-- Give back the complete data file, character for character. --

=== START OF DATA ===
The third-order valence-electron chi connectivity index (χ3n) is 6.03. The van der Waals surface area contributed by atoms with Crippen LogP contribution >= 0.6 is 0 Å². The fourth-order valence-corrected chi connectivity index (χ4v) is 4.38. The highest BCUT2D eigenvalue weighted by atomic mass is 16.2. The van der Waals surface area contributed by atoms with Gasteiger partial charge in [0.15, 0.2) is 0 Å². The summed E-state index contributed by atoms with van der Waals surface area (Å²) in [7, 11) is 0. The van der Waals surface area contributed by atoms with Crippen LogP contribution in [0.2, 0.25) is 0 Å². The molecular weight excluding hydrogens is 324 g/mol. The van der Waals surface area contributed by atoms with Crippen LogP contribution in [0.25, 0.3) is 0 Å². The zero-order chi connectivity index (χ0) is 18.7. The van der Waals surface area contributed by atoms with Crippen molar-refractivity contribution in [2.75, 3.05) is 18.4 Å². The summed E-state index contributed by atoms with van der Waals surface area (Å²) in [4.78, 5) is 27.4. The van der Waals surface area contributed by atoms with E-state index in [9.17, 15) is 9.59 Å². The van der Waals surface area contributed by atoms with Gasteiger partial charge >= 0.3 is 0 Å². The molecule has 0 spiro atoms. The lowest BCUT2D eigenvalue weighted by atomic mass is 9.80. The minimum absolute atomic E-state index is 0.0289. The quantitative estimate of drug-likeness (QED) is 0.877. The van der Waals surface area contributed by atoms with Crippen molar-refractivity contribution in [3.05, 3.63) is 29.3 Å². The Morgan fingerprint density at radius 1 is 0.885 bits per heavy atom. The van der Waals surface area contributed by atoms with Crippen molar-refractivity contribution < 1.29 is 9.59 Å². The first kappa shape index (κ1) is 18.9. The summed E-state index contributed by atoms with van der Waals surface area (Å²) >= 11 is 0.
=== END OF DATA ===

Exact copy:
The third-order valence-electron chi connectivity index (χ3n) is 6.03. The van der Waals surface area contributed by atoms with Crippen LogP contribution >= 0.6 is 0 Å². The fourth-order valence-corrected chi connectivity index (χ4v) is 4.38. The highest BCUT2D eigenvalue weighted by atomic mass is 16.2. The van der Waals surface area contributed by atoms with Gasteiger partial charge in [0.15, 0.2) is 0 Å². The summed E-state index contributed by atoms with van der Waals surface area (Å²) in [7, 11) is 0. The van der Waals surface area contributed by atoms with Crippen LogP contribution in [0.2, 0.25) is 0 Å². The molecular weight excluding hydrogens is 324 g/mol. The van der Waals surface area contributed by atoms with Crippen LogP contribution in [0.25, 0.3) is 0 Å². The zero-order chi connectivity index (χ0) is 18.7. The van der Waals surface area contributed by atoms with Crippen molar-refractivity contribution in [2.75, 3.05) is 18.4 Å². The summed E-state index contributed by atoms with van der Waals surface area (Å²) in [4.78, 5) is 27.4. The van der Waals surface area contributed by atoms with E-state index in [9.17, 15) is 9.59 Å². The van der Waals surface area contributed by atoms with Gasteiger partial charge >= 0.3 is 0 Å². The molecule has 0 spiro atoms. The lowest BCUT2D eigenvalue weighted by atomic mass is 9.80. The minimum absolute atomic E-state index is 0.0289. The quantitative estimate of drug-likeness (QED) is 0.877. The van der Waals surface area contributed by atoms with Crippen molar-refractivity contribution in [3.05, 3.63) is 29.3 Å². The Morgan fingerprint density at radius 1 is 0.885 bits per heavy atom. The van der Waals surface area contributed by atoms with Crippen molar-refractivity contribution < 1.29 is 9.59 Å². The first kappa shape index (κ1) is 18.9. The summed E-state index contributed by atoms with van der Waals surface area (Å²) >= 11 is 0.